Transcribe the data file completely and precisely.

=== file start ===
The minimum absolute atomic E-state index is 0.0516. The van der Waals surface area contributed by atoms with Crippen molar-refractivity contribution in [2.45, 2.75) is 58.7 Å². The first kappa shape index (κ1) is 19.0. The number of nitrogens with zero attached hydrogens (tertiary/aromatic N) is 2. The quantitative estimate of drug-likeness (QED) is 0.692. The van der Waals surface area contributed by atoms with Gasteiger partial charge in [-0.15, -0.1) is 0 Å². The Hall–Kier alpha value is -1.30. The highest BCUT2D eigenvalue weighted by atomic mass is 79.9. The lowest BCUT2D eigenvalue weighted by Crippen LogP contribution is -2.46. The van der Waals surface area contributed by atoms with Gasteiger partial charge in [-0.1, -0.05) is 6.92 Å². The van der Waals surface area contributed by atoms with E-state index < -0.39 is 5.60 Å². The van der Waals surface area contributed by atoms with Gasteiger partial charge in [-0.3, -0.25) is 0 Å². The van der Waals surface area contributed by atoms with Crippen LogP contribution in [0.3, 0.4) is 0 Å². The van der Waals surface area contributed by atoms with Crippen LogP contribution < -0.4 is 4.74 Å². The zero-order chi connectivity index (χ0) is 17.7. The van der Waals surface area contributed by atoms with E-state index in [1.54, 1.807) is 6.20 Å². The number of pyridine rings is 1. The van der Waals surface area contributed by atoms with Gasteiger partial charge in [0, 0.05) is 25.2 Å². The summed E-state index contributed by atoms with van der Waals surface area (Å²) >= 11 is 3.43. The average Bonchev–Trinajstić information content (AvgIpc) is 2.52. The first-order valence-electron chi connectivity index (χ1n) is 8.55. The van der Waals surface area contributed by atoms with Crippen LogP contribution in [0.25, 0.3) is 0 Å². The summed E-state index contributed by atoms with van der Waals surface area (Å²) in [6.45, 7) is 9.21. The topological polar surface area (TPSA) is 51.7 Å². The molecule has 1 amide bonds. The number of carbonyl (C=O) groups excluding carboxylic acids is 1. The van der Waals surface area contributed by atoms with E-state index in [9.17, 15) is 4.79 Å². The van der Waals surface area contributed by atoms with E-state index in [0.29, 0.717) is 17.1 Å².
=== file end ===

The minimum absolute atomic E-state index is 0.0516. The van der Waals surface area contributed by atoms with Crippen molar-refractivity contribution in [2.45, 2.75) is 58.7 Å². The first kappa shape index (κ1) is 19.0. The number of nitrogens with zero attached hydrogens (tertiary/aromatic N) is 2. The quantitative estimate of drug-likeness (QED) is 0.692. The van der Waals surface area contributed by atoms with Gasteiger partial charge in [-0.15, -0.1) is 0 Å². The Hall–Kier alpha value is -1.30. The highest BCUT2D eigenvalue weighted by atomic mass is 79.9. The lowest BCUT2D eigenvalue weighted by Crippen LogP contribution is -2.46. The van der Waals surface area contributed by atoms with Gasteiger partial charge in [-0.1, -0.05) is 6.92 Å². The van der Waals surface area contributed by atoms with E-state index < -0.39 is 5.60 Å². The van der Waals surface area contributed by atoms with Gasteiger partial charge in [-0.3, -0.25) is 0 Å². The van der Waals surface area contributed by atoms with Crippen LogP contribution in [0.3, 0.4) is 0 Å². The van der Waals surface area contributed by atoms with Crippen LogP contribution < -0.4 is 4.74 Å². The zero-order chi connectivity index (χ0) is 17.7. The van der Waals surface area contributed by atoms with E-state index in [1.54, 1.807) is 6.20 Å². The number of pyridine rings is 1. The van der Waals surface area contributed by atoms with Gasteiger partial charge in [0, 0.05) is 25.2 Å². The summed E-state index contributed by atoms with van der Waals surface area (Å²) >= 11 is 3.43. The average Bonchev–Trinajstić information content (AvgIpc) is 2.52. The first-order valence-electron chi connectivity index (χ1n) is 8.55. The van der Waals surface area contributed by atoms with Crippen LogP contribution in [0.25, 0.3) is 0 Å². The summed E-state index contributed by atoms with van der Waals surface area (Å²) in [6.45, 7) is 9.21. The topological polar surface area (TPSA) is 51.7 Å². The molecule has 1 amide bonds. The number of carbonyl (C=O) groups excluding carboxylic acids is 1. The van der Waals surface area contributed by atoms with E-state index in [9.17, 15) is 4.79 Å². The van der Waals surface area contributed by atoms with E-state index in [0.29, 0.717) is 17.1 Å².